Could be a mix of over correction and prop torque, to fix the prop torque the trim tab should be angled down on the props rotation side to counter this normally 2 degrees as a good start, straight line speed should be tested to ensure the boats riding correctly on the very edge of the sterns ride pad using mostly the trim tabs as the ride surface, this also keeps the turn fins out of the water until the boat tilts for the turn only then should they dig in to help in fast hard turns, any amount of drag caused by turn fins touching the water before the boat tilts over can result in wobble.
Honest racer advice .. scrap turn fins and use a slightly longer rudder! or if you must use them then only use one on the direction of the turn, most races are oval laps so only one direction, I've seen race courses use both left and right turns but honestly those just ask for accidents.
If your using a decent hull the chine rails should be perfect on the edge of the V which should dig into the water on a turn but due to the flat on the under side of the rail it traps air so when you pop the boat back to straight the boat should literally twist up and flat instantly this trapped air also help stop the boat from flipping over!!!if using fins then you will roll the boat over a lot more as they are dragging and catching the water.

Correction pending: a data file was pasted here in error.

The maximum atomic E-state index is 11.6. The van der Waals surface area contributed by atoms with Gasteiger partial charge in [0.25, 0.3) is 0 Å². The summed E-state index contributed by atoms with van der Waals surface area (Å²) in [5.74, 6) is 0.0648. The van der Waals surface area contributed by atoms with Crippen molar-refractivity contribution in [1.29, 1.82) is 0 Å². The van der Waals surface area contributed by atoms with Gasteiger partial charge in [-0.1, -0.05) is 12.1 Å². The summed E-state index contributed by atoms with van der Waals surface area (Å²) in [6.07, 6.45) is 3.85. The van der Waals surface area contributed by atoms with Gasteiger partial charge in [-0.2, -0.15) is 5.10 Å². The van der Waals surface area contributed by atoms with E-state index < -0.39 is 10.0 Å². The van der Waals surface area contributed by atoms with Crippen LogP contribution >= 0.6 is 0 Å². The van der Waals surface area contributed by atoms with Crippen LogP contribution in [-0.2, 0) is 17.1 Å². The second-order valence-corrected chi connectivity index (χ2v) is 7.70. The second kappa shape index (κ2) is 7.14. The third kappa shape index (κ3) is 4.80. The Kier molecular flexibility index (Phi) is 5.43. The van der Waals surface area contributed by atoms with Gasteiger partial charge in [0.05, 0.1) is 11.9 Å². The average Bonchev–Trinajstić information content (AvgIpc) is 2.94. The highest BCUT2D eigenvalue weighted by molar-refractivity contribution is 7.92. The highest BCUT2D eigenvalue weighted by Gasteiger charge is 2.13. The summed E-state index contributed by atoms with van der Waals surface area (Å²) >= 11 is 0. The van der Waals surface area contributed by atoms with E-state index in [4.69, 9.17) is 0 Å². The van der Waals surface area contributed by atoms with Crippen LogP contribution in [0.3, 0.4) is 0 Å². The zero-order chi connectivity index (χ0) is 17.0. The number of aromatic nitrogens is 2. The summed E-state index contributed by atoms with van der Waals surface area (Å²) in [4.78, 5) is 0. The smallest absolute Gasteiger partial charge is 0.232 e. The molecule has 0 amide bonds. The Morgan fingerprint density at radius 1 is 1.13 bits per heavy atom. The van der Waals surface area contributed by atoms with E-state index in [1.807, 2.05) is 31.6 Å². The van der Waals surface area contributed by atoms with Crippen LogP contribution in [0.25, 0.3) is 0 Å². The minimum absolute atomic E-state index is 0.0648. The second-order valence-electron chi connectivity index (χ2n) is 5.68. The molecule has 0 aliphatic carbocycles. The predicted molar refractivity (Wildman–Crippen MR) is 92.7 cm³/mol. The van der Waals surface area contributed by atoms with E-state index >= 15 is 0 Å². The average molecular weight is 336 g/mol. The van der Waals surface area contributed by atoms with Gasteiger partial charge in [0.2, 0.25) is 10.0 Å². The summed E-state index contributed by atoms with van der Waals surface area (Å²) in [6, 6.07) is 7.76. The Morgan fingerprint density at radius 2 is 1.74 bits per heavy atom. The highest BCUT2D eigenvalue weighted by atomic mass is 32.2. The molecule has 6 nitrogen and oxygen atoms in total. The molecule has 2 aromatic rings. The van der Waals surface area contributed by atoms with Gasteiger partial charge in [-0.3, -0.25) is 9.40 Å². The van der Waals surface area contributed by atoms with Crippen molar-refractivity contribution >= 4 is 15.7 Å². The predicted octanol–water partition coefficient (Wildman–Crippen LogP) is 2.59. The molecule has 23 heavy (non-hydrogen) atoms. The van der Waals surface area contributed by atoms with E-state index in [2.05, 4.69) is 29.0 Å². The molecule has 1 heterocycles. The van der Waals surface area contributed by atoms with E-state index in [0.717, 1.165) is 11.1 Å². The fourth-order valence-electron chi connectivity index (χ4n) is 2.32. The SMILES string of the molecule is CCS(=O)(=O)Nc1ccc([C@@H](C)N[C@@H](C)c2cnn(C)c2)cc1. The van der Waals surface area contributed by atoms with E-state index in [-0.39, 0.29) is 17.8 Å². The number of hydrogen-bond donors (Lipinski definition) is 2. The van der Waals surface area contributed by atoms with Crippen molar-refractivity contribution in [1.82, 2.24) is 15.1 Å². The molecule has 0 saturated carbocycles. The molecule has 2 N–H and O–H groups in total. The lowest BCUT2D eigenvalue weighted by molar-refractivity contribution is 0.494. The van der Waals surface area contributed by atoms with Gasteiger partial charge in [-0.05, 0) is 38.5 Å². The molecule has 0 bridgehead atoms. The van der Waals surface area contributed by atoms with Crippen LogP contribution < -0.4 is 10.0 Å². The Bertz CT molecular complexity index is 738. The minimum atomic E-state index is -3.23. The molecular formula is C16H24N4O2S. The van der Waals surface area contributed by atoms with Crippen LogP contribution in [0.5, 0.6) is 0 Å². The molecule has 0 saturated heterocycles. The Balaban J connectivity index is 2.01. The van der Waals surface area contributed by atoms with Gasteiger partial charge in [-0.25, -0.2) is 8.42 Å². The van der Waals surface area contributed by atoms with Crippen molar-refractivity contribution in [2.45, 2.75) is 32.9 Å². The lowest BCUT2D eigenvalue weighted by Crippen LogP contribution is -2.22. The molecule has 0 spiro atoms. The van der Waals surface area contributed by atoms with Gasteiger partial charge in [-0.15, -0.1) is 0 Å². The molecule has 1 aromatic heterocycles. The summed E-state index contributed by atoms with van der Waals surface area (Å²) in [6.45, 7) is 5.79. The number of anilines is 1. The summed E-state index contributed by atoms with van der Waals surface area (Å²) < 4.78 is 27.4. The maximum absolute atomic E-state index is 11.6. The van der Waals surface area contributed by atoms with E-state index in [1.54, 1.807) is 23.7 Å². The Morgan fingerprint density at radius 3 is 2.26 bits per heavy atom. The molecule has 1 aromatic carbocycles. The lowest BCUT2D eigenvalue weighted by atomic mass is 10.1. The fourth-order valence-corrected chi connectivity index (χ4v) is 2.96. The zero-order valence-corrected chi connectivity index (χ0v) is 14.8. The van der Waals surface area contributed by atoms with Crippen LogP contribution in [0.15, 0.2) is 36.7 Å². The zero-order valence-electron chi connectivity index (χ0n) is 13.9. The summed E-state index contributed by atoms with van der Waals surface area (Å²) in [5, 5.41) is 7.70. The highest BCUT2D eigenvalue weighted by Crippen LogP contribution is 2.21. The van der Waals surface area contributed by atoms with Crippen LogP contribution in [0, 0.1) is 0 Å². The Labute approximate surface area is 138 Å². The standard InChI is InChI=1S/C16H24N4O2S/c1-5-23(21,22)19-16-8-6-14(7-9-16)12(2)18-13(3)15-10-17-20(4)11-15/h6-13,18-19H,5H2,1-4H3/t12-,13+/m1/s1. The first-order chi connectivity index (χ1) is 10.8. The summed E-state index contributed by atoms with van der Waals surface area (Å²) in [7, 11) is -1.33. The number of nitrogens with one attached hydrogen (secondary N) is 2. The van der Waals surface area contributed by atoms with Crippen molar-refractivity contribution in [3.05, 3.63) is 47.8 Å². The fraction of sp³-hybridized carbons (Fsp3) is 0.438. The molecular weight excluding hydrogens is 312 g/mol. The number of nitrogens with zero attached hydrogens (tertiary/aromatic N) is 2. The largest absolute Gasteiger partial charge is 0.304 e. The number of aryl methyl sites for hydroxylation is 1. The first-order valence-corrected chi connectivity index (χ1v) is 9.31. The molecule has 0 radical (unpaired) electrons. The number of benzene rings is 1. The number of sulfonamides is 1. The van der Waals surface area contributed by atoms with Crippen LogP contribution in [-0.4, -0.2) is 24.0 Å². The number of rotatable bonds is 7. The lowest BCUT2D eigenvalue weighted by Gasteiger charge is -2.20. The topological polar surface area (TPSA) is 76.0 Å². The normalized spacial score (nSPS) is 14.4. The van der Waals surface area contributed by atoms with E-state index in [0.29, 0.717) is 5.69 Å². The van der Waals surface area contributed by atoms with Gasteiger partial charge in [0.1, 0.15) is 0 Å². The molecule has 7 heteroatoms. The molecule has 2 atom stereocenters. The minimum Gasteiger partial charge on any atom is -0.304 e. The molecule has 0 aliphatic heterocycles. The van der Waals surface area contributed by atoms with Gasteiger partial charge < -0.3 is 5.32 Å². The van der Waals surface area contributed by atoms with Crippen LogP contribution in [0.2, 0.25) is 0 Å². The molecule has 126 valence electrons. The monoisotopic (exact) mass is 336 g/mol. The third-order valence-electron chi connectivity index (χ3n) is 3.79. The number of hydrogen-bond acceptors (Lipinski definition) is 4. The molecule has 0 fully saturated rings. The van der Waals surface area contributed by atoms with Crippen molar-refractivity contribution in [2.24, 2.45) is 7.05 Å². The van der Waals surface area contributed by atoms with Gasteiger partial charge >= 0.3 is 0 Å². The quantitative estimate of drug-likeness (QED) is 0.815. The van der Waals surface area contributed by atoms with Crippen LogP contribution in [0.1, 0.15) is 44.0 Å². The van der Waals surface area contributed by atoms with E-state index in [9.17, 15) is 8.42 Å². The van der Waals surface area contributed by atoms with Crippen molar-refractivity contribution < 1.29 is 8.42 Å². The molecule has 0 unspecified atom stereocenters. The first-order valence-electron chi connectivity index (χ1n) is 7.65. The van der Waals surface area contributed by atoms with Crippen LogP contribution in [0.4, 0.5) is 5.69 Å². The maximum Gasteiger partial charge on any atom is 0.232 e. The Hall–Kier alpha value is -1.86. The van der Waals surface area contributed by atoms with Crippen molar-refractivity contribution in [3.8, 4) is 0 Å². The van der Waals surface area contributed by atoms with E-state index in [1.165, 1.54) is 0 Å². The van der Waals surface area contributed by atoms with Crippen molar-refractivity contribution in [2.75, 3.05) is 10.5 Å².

Over correction is usually caused by ( the driver) high speed servos making that rudders movement all so dramatic at speed, it also probably isn't helpful to have a solid direct link to the rudder, the rudder linkage should have a ---V--- shaped bend in it to remove vibrations and rudder twitch from passing water, which in these boats the slightest twitch can see your boat into the wall.
( Just a head up this is the info my dad gave me when i started racing, and he was UK champion for many year running during the 60's and 70's when races were 2 hour endurance's, on 4 stroke engines!)
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